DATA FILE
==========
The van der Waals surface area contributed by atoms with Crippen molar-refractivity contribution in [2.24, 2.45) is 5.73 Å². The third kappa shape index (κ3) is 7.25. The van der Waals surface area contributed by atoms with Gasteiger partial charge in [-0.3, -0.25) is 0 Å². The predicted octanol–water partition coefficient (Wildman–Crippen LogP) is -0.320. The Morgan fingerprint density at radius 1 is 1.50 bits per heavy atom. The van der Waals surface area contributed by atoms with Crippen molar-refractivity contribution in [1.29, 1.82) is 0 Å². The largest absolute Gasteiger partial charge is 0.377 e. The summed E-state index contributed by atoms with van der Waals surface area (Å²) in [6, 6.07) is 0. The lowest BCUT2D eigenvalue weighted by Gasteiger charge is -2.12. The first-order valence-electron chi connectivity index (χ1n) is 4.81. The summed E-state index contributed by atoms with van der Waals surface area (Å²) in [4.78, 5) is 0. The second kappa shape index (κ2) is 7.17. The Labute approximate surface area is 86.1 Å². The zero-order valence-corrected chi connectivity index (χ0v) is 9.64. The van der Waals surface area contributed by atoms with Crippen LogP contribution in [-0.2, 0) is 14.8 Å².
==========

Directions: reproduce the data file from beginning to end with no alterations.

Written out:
The van der Waals surface area contributed by atoms with Crippen molar-refractivity contribution in [2.24, 2.45) is 5.73 Å². The third kappa shape index (κ3) is 7.25. The van der Waals surface area contributed by atoms with Gasteiger partial charge in [-0.3, -0.25) is 0 Å². The predicted octanol–water partition coefficient (Wildman–Crippen LogP) is -0.320. The Morgan fingerprint density at radius 1 is 1.50 bits per heavy atom. The van der Waals surface area contributed by atoms with Crippen molar-refractivity contribution in [1.29, 1.82) is 0 Å². The largest absolute Gasteiger partial charge is 0.377 e. The summed E-state index contributed by atoms with van der Waals surface area (Å²) in [6, 6.07) is 0. The lowest BCUT2D eigenvalue weighted by Gasteiger charge is -2.12. The first-order valence-electron chi connectivity index (χ1n) is 4.81. The summed E-state index contributed by atoms with van der Waals surface area (Å²) in [4.78, 5) is 0. The second kappa shape index (κ2) is 7.17. The Labute approximate surface area is 86.1 Å². The zero-order valence-corrected chi connectivity index (χ0v) is 9.64. The van der Waals surface area contributed by atoms with Crippen LogP contribution in [-0.2, 0) is 14.8 Å².